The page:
The oratory gentleman
The art of public speaking is a highly valued skill. If I had to place a value upon it, it’d be somewhere between four hundred thousand Dutch francs and 13 million Italian lira. You do the maths.
Nevertheless, a gentleman should be a skilled orator. You never know when you will be called on to deliver a gracious speech about the host of a soiree or if you will have to talk your way out of a hostage situation if the Reform Club is stormed by Nazis.
A good speech is made up of many diverse and multifarious characteristics. It should be inspiring, motivating, stimulating, encouraging, influential and extremely long.
Let us not forget, though, that a speech should be delivered with purpose. That purpose may be to inspire, be gracious, entertain or teach. Or, in some cases, all four at once. When I received my honourary Academy Award for my tireless service to cinema (for setting up Griffith’s Silent Film School), I gave what was regarded as the longest – and hence best – acceptance speech in the award’s history.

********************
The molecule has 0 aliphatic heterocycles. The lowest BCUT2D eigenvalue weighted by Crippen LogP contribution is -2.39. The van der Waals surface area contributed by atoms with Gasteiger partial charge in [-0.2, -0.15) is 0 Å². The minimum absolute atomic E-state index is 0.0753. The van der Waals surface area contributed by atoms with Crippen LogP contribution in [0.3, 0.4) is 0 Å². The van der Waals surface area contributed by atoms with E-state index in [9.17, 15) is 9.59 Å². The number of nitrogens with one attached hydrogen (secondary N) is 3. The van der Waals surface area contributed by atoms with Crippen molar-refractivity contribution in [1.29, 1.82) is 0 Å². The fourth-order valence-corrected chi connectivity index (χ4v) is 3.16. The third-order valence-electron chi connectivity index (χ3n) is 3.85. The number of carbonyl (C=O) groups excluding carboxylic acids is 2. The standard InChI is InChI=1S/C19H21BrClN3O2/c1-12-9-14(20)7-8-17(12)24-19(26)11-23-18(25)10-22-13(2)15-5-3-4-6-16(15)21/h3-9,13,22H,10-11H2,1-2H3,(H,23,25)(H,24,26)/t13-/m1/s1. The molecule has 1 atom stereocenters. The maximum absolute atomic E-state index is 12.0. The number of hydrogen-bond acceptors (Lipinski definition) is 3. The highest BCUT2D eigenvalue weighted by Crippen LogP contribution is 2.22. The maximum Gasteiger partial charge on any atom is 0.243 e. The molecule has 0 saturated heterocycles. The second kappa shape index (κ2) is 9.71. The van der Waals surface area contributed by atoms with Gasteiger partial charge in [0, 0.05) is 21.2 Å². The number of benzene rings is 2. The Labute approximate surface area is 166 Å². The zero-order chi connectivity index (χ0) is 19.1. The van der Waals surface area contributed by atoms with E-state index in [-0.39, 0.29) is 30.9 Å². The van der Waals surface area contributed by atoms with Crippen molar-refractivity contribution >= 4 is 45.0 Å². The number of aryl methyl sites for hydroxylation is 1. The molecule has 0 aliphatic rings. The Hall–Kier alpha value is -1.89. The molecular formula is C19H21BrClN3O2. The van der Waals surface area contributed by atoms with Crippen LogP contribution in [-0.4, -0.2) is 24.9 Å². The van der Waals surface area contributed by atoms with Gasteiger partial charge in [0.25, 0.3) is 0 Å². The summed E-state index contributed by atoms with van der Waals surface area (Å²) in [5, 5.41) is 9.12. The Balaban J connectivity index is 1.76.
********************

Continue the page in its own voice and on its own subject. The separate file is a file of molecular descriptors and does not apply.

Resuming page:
Once you have perfected your orating ability, as a respected gentleman, you will have to deliver speeches to thousands, perhaps trillions, of people. But just like a gentleman does not get nervous landing an out-of-control aircraft, a gentleman does not get nervous speaking to large crowds.
So don’t forget to cultivate your orational skills so you can deliver a rousing speech at the next party, soiree or Congressional meeting you attend.
Until next time,